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The Lives of People who stood up for the #MeToo Movement

The Lives of People who stood up for the #MeToo Movement

by Yash Saboo July 5 2018, 3:05 pm Estimated Reading Time: 3 mins, 12 secs

The Harvey Weinstein scandal was probably the biggest news of 2017. We are aware of what happened to the accused men involved in the scandal. But the courageous people whose harrowing accounts prompted the global #MeToo movement are talked about less. So what happened to the men and women who revealed their long-secret stories in The New York Times?

Ashley Judd was one of the first women to publicly accuse Harvey Weinstein of sexual harassment. In early October, The New York Times published her and others' accounts alleging decades of predatory behaviour by the film producer — an impetus that set off a national conversation around sexual harassment and the #MeToo movement. The same day, Weinstein apologized in a statement, telling the paper his behaviour with colleagues had "caused a lot of pain”. He was fired from the production company he co-founded three days later.


Star Tribune

Gwyneth Paltrow was also amongst the first superstars to speak on this topic. She recently was moderating a panel at the first In Goop Health wellness summit in New York where Paltrow said that when she was a young actress, “you had to duck and weave your way around inappropriate things. It never really occurred to me that this is illegal, or this isn’t the way things should be.” One of the first moments that opened her eyes to Hollywood’s sexism, she said, was when her father, producer Bruce Paltrow, learned that she was being paid the same salary as an actor with a lesser part. “He was outraged”, she said.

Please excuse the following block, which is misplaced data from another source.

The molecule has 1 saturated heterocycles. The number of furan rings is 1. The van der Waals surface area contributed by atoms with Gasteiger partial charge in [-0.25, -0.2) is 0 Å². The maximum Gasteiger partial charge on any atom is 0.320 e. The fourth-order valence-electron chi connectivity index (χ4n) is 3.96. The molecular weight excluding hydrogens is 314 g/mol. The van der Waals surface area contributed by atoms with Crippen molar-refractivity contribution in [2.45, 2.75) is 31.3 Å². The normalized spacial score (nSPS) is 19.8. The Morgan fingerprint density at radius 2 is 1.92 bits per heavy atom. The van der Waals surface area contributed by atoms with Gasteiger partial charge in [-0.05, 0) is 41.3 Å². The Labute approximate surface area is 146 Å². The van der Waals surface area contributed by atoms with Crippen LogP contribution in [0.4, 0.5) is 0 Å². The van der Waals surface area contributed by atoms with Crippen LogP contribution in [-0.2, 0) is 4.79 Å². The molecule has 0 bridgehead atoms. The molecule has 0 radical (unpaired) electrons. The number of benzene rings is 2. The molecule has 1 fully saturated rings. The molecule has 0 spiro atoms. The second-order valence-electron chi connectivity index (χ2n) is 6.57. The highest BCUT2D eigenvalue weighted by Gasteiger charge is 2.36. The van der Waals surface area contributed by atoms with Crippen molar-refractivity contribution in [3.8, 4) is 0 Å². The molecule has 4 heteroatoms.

Billed as “a no-holds-barred talk about changing the female paradigm,” the discussion also included actresses Drew Barrymore and Laura Linney, comedian Chelsea Handler, Editor Elaine Welteroth, and Gone Girl author Gillian Flynn.

Chris Brown, 67, played principal bass in the St. Paul Chamber Orchestra for more than three decades. In a December 2017 report in The Times, he said that he had been sexually abused at the age of 17 by the conductor James Levine, who was on the faculty of the residential summer program where Mr. Brown was studying. "Almost all the responses I got were supportive. There were family members who rallied around me, some wanting to crush the abuser. I did get a sense at times that there were those that just couldn’t deal with so much truth, they needed to call it something else — like isn’t there something we can blame him for? After all, so many more people gleaned satisfaction from Levine’s artistry than his decadent impulsiveness to humiliate and destroy others; couldn’t I have been satisfied being a sacrificial lamb?" he wrote.

Suzette Wright, 48, a factory worker at Ford’s Chicago Assembly Plant in the 1990s, sued the company two decades ago for sexual harassment. After learning of new federal action and a new lawsuit against Ford, she told her story to The Times for an article in December 2017 that examined how and why sexual harassment persisted there despite attempts to end it. "It has been an emotional roller coaster. It resurfaced a lot of emotion for me that was difficult to fish through. And then at the same time, having so many people reach out to me for help in a time where I was fishing through my own emotions, it was hard for me to balance. I sought out mental health support. I knew I needed it in order to continue," she wrote.

These are only few of the many people that started what is now one of the biggest movements in history. As the conversation moves from #MeToo to ‘What’s next?’ many small networks of women are fighting and helping to lay the foundation for legal and institutional change.




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